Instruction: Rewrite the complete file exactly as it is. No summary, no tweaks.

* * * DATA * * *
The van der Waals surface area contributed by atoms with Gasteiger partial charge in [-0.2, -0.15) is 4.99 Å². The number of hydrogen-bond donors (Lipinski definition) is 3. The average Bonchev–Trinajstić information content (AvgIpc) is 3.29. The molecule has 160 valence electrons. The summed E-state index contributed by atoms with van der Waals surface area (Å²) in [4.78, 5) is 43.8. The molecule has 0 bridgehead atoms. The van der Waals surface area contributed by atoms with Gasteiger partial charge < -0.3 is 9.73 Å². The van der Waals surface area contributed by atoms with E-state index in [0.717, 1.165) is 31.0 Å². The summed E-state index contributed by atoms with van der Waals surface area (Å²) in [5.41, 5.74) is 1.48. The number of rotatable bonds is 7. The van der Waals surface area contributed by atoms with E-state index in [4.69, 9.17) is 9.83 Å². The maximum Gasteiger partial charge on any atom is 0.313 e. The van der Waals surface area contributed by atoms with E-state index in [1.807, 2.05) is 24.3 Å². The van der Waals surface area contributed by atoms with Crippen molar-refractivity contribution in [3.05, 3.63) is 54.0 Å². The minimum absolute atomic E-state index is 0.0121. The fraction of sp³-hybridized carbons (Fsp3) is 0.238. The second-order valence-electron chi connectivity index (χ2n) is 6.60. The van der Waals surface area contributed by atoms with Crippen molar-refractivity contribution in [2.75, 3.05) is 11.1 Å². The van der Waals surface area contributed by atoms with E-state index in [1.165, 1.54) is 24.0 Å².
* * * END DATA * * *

The van der Waals surface area contributed by atoms with Gasteiger partial charge in [-0.2, -0.15) is 4.99 Å². The number of hydrogen-bond donors (Lipinski definition) is 3. The average Bonchev–Trinajstić information content (AvgIpc) is 3.29. The molecule has 160 valence electrons. The summed E-state index contributed by atoms with van der Waals surface area (Å²) in [4.78, 5) is 43.8. The molecule has 0 bridgehead atoms. The van der Waals surface area contributed by atoms with Gasteiger partial charge < -0.3 is 9.73 Å². The van der Waals surface area contributed by atoms with E-state index in [0.717, 1.165) is 31.0 Å². The summed E-state index contributed by atoms with van der Waals surface area (Å²) in [5.41, 5.74) is 1.48. The number of rotatable bonds is 7. The van der Waals surface area contributed by atoms with E-state index in [4.69, 9.17) is 9.83 Å². The maximum Gasteiger partial charge on any atom is 0.313 e. The van der Waals surface area contributed by atoms with E-state index in [1.807, 2.05) is 24.3 Å². The van der Waals surface area contributed by atoms with Crippen molar-refractivity contribution in [3.05, 3.63) is 54.0 Å². The minimum absolute atomic E-state index is 0.0121. The fraction of sp³-hybridized carbons (Fsp3) is 0.238. The second-order valence-electron chi connectivity index (χ2n) is 6.60. The van der Waals surface area contributed by atoms with Crippen molar-refractivity contribution in [2.75, 3.05) is 11.1 Å². The van der Waals surface area contributed by atoms with E-state index in [1.165, 1.54) is 24.0 Å².